Coldplay: sitting very comfortably in the middle of the road. Photograph: Brian J Ritchie/Rex Shutterstock
Last modified on Friday 4 December 2015 05.02 EST
or more than a decade now, I have harbored a secret – one that I have shared only with my closest friends and family. I avoid discussing the subject for fear of derision from my colleagues and the complete loss of my peers’ respect. But I’m tired of hiding. With the release of their latest album, I’m finally going to publicly admit it: I love Coldplay.
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It all started around the turn of the century, when a girlfriend introduced me to Parachutes, the band’s first album. Sure, there were some cliches in the lyrics, and my mom said the singer sounded like he was getting over a cold. But the melancholy songs and their spare arrangements worked their charms on me. I liked the way Chris Martin’s gravelly, unconventional voice lent a sense of intimacy to the record. This was long before Coldplay songs became stadium anthems; Parachutes was an album best listened to privately on one’s Discman (unless, of course, you were one of the lucky few who already owned an mp3 player).
At the time, Coldplay were still small enough to be considered something of an indie outfit, but it was already clear that they weren’t cool – their songs were too easy to enjoy, too uncontroversial, for them to be seen as boundary-pushing artists. Already, I found myself suffering some trepidation when telling friends I’d been listening to the band. But it wasn’t until after their third album, X&Y, was released in 2005 that being a fan really became a liability. It was that year that Jon Pareles offered his “case against Coldplay” in the New York Times, in which he labeled them “the most insufferable band of the decade”. Since then, anti-Coldplay fervor has only grown, with a review of last year’s Ghost Stories in the Quietus dubbing it “one long stagnant f***ing pool of premium grade f***ing cockwash” (asterisks theirs). A commenter noted that the review was too lenient.
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Perhaps I’m being paranoid; perhaps the opposition to the band isn’t as strong as it seems to a self-conscious fan (Pitchfork, for instance, was less harsh in its Ghost Stories review, merely accusing the album of having the “visceral impact of a down comforter tumbling down a flight of stairs”). But this critical vitriol seemed to pervade the public consciousness, at least among people who consider themselves to have discerning musical taste. It didn’t help that Coldplay kept getting bigger and bigger; when it comes to music, of course, popularity and coolness are diametrically opposed.
Coldplay want to be liked. They write songs people like. That’s why so many people don’t like them.
The thing about Coldplay, though, is that they are very aware that they will never be cool; Chris Martin has called his band “the shit Radiohead”. The challenge for them is that they’re not quite silly enough to embrace ironically – like, say, your average boy band – nor do they cultivate an image of being above the fray, of being consummate artists who don’t care what you think. They occupy a space somewhere in between, and that means the hip kids and the critics will never offer them unqualified admiration.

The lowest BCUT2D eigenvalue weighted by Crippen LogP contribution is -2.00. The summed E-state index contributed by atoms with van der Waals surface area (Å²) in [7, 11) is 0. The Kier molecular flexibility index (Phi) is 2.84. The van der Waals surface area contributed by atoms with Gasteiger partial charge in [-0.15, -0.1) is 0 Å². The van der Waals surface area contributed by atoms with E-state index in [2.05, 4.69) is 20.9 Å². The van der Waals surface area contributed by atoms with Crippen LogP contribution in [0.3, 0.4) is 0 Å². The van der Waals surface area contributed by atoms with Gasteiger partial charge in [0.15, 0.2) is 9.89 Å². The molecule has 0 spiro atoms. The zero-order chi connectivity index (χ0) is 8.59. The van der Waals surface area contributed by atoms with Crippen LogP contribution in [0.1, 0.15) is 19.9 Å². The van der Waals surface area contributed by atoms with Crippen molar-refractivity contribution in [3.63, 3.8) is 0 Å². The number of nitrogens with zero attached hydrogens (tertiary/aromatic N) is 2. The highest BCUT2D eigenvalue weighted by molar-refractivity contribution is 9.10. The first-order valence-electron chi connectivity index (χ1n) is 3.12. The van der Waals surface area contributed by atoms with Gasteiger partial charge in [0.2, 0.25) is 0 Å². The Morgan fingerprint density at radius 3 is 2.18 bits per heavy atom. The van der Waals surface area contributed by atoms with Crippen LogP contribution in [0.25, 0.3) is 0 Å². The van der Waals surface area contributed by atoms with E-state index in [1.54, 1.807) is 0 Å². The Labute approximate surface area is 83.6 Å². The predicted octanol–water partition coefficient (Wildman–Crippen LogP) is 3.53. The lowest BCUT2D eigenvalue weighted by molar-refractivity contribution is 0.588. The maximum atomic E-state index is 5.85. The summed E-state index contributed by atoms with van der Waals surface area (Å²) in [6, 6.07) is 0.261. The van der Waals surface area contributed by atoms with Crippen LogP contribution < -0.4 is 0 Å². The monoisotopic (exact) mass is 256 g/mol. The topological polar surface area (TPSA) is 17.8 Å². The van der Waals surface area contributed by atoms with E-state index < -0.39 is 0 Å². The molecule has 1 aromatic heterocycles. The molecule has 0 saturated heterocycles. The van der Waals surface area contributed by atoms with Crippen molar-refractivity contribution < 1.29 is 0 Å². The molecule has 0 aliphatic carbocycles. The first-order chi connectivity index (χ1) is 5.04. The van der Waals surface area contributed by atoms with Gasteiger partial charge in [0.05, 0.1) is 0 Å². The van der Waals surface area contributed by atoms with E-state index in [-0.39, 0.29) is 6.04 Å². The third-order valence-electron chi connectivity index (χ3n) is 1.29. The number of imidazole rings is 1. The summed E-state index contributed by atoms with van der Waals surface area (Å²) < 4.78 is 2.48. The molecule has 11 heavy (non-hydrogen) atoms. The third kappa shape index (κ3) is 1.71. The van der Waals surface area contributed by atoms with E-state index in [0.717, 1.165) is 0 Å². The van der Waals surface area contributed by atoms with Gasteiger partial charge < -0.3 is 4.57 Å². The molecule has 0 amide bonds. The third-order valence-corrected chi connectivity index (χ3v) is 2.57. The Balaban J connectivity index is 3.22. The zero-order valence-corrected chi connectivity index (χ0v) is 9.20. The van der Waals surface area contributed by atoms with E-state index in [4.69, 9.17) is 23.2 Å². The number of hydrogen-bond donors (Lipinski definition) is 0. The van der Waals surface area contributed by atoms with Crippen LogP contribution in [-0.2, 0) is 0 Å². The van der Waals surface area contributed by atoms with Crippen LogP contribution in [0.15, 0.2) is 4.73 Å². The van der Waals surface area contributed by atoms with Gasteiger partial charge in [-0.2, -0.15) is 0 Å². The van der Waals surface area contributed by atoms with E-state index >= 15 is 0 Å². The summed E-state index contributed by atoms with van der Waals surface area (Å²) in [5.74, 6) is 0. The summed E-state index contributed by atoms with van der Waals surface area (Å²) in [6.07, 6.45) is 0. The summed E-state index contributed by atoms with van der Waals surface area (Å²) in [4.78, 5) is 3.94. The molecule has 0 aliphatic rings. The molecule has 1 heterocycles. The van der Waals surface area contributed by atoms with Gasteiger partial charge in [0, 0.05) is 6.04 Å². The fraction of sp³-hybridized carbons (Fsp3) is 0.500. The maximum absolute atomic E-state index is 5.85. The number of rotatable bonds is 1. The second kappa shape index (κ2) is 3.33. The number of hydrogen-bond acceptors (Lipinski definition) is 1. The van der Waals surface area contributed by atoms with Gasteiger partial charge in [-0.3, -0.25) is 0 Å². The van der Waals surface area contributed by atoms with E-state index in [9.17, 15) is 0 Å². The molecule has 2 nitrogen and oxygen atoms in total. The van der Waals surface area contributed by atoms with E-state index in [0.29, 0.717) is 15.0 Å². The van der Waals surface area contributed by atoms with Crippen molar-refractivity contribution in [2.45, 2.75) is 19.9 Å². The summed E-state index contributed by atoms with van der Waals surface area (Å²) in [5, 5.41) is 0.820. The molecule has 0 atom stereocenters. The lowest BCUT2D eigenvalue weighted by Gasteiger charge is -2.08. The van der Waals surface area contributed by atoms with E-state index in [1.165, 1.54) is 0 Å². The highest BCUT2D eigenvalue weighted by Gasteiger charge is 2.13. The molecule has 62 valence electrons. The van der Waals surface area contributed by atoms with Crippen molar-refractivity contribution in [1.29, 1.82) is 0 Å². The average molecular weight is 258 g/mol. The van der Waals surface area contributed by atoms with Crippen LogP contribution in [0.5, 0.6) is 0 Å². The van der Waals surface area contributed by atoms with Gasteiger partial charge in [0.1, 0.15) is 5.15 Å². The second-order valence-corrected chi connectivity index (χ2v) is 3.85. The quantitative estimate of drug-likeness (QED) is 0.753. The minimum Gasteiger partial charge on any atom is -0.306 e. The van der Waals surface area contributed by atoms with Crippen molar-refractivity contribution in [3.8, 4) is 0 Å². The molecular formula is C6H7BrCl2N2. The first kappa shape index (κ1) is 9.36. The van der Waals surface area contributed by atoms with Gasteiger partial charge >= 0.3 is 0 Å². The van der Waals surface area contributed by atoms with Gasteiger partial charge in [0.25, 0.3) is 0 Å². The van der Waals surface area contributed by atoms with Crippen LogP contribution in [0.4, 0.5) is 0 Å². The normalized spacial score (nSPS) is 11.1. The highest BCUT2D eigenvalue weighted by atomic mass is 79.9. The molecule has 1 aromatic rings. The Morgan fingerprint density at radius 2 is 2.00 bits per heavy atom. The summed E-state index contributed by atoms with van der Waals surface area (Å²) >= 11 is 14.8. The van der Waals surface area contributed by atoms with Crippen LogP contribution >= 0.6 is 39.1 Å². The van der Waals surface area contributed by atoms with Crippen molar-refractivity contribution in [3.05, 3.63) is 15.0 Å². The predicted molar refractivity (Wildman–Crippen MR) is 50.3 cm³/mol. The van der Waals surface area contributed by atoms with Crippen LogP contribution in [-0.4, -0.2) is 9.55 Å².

Maybe that’s part of why I admire them. I am also not cool, and I also definitely care what people think. Since I spend time with many people who feel strongly about music – people who are perfectly nice, I hasten to add – I have long kept my Coldplay fandom quiet. But when we would discuss our favorite albums, I would feel as though I was living a lie as I avoided mentioning A Rush of Blood to the Head and Mylo Xyloto. In the weeks after a new Coldplay release, the dreaded question “What are you listening to these days?” would send me into a panic. I would rush to think of a cooler band – read: literally any other band – to name-drop. The issue has continued well into my adult life. First date? Don’t mention Coldplay. Moving in with new roommates? Don’t leave your iTunes on shuffle; there is a very real risk of blasting Fix You. And while I plastered posters of most of my favorite musicians on my walls, the Parachutes-era picture of Martin and company staring wistfully into the distance stayed at my parents’ house.
Such a crisis might, in other circumstances, require joining online communities where I could share my fandom anonymously, or forming a covert group of listeners who meet secretly to discuss the finer points of Swallowed in the Sea.
But fortunately, none of this was necessary: Coldplay fans already have a safe space. Concerts were my refuge, my sanctuary, the place where I could belt out the “oh-oh-ohs” of Viva la Vida with no fear of social calamity. (At the last show I attended, we fans really pushed our luck, continuing to sing the refrain en masse between the Emirates Stadium and Arsenal station. Miraculously, no one beat us up.) A Coldplay show forges an alliance of the uncool. Given the adversity we face as Coldplay fans in the outside world, it’s all the more moving to join voices; it’s practically all we can do to keep from joining hands and bawling together at the sheer beauty of it all.
Some disdain the band’s highly singable choruses, their emphasis on strong melody, the clear effort to write songs for a stadium crowd. But when you’re in the stands, those songs offer an impressive demonstration of how tunefulness can build community. If that sounds saccharine to you, fair enough. You’re probably not a Coldplay fan.
Coldplay want to be liked. They write songs people like. That’s why so many people don’t like them. If you are genuinely offended by the inoffensiveness of their music, I can accept that. But I’ll be buying the new album, even if the record store clerk judges me for it.
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